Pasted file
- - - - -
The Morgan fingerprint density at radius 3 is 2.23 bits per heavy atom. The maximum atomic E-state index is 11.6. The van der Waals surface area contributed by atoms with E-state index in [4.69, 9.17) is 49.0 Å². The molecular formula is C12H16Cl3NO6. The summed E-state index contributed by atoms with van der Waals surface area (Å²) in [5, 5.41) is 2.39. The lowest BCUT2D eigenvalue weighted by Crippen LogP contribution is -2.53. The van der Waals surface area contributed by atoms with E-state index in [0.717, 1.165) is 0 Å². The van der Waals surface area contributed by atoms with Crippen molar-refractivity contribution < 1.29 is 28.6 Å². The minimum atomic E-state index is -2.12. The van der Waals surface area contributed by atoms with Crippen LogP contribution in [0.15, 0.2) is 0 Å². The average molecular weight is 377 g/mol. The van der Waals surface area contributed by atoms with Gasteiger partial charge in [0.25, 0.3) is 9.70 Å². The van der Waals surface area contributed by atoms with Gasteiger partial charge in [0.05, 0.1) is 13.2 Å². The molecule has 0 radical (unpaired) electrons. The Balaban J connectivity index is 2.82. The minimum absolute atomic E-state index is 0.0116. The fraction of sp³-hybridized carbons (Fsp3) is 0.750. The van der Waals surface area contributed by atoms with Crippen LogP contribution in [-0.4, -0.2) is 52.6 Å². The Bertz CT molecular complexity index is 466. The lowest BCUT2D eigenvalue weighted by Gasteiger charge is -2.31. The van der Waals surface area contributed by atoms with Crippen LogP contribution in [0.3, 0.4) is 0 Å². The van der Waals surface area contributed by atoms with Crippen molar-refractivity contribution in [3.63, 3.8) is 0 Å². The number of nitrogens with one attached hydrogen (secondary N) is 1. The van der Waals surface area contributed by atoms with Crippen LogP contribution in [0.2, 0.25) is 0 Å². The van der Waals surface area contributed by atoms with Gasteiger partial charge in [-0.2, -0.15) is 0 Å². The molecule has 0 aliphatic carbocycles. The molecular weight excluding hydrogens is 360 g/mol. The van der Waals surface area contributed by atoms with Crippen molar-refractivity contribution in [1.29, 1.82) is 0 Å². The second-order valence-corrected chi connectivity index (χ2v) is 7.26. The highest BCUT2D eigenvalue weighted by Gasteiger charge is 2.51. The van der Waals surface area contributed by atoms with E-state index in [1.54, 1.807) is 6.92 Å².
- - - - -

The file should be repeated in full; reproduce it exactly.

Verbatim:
The Morgan fingerprint density at radius 3 is 2.23 bits per heavy atom. The maximum atomic E-state index is 11.6. The van der Waals surface area contributed by atoms with E-state index in [4.69, 9.17) is 49.0 Å². The molecular formula is C12H16Cl3NO6. The summed E-state index contributed by atoms with van der Waals surface area (Å²) in [5, 5.41) is 2.39. The lowest BCUT2D eigenvalue weighted by Crippen LogP contribution is -2.53. The van der Waals surface area contributed by atoms with E-state index in [0.717, 1.165) is 0 Å². The van der Waals surface area contributed by atoms with Crippen molar-refractivity contribution < 1.29 is 28.6 Å². The minimum atomic E-state index is -2.12. The van der Waals surface area contributed by atoms with Crippen LogP contribution in [0.15, 0.2) is 0 Å². The average molecular weight is 377 g/mol. The van der Waals surface area contributed by atoms with Gasteiger partial charge in [0.25, 0.3) is 9.70 Å². The van der Waals surface area contributed by atoms with Gasteiger partial charge in [0.05, 0.1) is 13.2 Å². The molecule has 0 radical (unpaired) electrons. The Balaban J connectivity index is 2.82. The minimum absolute atomic E-state index is 0.0116. The fraction of sp³-hybridized carbons (Fsp3) is 0.750. The van der Waals surface area contributed by atoms with Crippen LogP contribution in [-0.4, -0.2) is 52.6 Å². The Bertz CT molecular complexity index is 466. The lowest BCUT2D eigenvalue weighted by Gasteiger charge is -2.31. The van der Waals surface area contributed by atoms with Crippen LogP contribution in [0.3, 0.4) is 0 Å². The van der Waals surface area contributed by atoms with Crippen molar-refractivity contribution in [3.63, 3.8) is 0 Å². The number of nitrogens with one attached hydrogen (secondary N) is 1. The van der Waals surface area contributed by atoms with Crippen LogP contribution in [0.2, 0.25) is 0 Å². The van der Waals surface area contributed by atoms with Gasteiger partial charge in [-0.2, -0.15) is 0 Å². The molecule has 0 aliphatic carbocycles. The molecular weight excluding hydrogens is 360 g/mol. The van der Waals surface area contributed by atoms with Crippen molar-refractivity contribution in [1.29, 1.82) is 0 Å². The second-order valence-corrected chi connectivity index (χ2v) is 7.26. The highest BCUT2D eigenvalue weighted by Gasteiger charge is 2.51. The van der Waals surface area contributed by atoms with E-state index in [1.54, 1.807) is 6.92 Å².